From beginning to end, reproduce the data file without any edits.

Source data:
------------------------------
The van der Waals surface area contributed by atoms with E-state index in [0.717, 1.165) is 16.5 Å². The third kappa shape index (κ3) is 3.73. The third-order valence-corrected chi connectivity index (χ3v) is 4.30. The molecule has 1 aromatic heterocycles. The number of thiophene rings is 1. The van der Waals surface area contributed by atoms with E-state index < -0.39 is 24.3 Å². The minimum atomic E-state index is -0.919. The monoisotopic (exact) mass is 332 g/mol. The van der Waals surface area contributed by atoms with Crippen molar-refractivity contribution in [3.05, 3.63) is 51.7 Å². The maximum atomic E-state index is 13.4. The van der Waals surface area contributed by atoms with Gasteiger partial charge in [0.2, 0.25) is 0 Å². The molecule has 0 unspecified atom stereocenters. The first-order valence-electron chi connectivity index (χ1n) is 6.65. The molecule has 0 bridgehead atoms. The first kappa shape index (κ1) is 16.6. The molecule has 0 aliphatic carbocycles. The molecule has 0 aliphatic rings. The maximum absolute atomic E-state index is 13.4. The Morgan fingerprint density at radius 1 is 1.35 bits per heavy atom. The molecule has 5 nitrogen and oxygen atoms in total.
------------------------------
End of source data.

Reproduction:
The van der Waals surface area contributed by atoms with E-state index in [0.717, 1.165) is 16.5 Å². The third kappa shape index (κ3) is 3.73. The third-order valence-corrected chi connectivity index (χ3v) is 4.30. The molecule has 1 aromatic heterocycles. The number of thiophene rings is 1. The van der Waals surface area contributed by atoms with E-state index < -0.39 is 24.3 Å². The minimum atomic E-state index is -0.919. The monoisotopic (exact) mass is 332 g/mol. The van der Waals surface area contributed by atoms with Crippen molar-refractivity contribution in [3.05, 3.63) is 51.7 Å². The maximum atomic E-state index is 13.4. The van der Waals surface area contributed by atoms with Gasteiger partial charge in [0.2, 0.25) is 0 Å². The molecule has 0 unspecified atom stereocenters. The first-order valence-electron chi connectivity index (χ1n) is 6.65. The molecule has 0 bridgehead atoms. The first kappa shape index (κ1) is 16.6. The molecule has 0 aliphatic carbocycles. The molecule has 0 aliphatic rings. The maximum absolute atomic E-state index is 13.4. The Morgan fingerprint density at radius 1 is 1.35 bits per heavy atom. The molecule has 5 nitrogen and oxygen atoms in total.